Macedonia: A journey to safety

11 July 2019

Migrants and refugees queue to buy bus tickets to continue their journey towards western Europe from the Macedonia Serbia border. (Darrin Zammit Lupi / Jesuit Refugee Service)
Migrants and refugees queue to buy bus tickets to continue their journey towards western Europe from the Macedonia Serbia border. (Darrin Zammit Lupi / Jesuit Refugee Service)

Skopje – Abed is a 14 year old from Syria. He travelled from Turkey to Greece with his 14 month old brother Sayid. Abed was following the steps of his father who fled to Germany with four of his siblings some months before. Abed’s mother stayed behind in Turkey to care for one of his brothers who was ill with cancer.

Abed fought hard to keep Sayid safe throughout their trip by boat to Greece and all the way to Macedonia. “It was very hard for me to travel with my little baby brother. I did not know how to feed him or how to change his diapers. I barely saved him when we fell into the sea. The boat was too crowded.” In 2018 hundreds of migrants drowned in the Mediterranean on similar journeys.

It was very hard for me to travel with my little baby brother. I did not know how to feed him or how to change his diapers. I barely saved him when we fell into the sea. The boat was too crowded.
Abed, Syrian refugee

Abed and Sayid eventually reached the Greek Macedonian border by bus, where the authorities found them. Due to the vulnerability of children migrating alone, the Centre for Social Help in Macedonia placed them in a Jesuit Refugee Service (JRS) Safe House in Skopje. JRS Macedonia provided the two boys with shelter, food, clothing, and medical and psychosocial care. Macedonian social services also managed to bring Abed’s mother and brother from Turkey through the family reunification procedure. Once they were all together, Abed, his mother, and his two brothers set out on another journey to try to join the rest of their family in Germany.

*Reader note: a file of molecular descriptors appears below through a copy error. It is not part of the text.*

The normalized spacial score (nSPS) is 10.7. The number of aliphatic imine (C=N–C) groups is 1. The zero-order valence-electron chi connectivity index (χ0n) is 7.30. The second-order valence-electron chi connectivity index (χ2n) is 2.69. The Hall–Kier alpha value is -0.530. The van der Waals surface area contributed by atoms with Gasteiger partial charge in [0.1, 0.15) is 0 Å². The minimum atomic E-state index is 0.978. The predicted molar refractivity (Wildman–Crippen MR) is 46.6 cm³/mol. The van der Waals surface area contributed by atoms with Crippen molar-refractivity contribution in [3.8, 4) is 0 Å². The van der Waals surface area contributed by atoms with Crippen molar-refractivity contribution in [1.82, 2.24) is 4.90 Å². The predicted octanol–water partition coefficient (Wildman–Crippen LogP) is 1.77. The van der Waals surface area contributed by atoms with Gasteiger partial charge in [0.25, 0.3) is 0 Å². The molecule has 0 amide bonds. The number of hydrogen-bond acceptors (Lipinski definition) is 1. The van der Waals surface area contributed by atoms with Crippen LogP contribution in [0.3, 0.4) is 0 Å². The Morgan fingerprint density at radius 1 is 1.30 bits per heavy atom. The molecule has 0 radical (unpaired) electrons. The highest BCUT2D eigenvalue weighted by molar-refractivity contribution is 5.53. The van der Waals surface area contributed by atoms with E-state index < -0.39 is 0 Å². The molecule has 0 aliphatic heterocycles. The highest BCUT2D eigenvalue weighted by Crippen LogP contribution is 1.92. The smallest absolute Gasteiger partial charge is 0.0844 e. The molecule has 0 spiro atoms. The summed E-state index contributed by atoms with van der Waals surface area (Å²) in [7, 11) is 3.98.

The JRS Safe House in Macedonia has provided protection to hundreds of refugees and asylum seekers. The Safe House offers housing for the most vulnerable groups, such as children and elders, and gives women recovering from birth or those recovering from illness and injury a place to rest. Since the Macedonian school system does not allow migrant children to enroll in school, JRS provides informal mathematics and language education classes. JRS also organises activities and outings such as visits to local museums and the zoo. In addition to running the Safe House, JRS Macedonia accompanies and supports migrants in the Vizbegovo reception centre and the Gazibaba detention centre.

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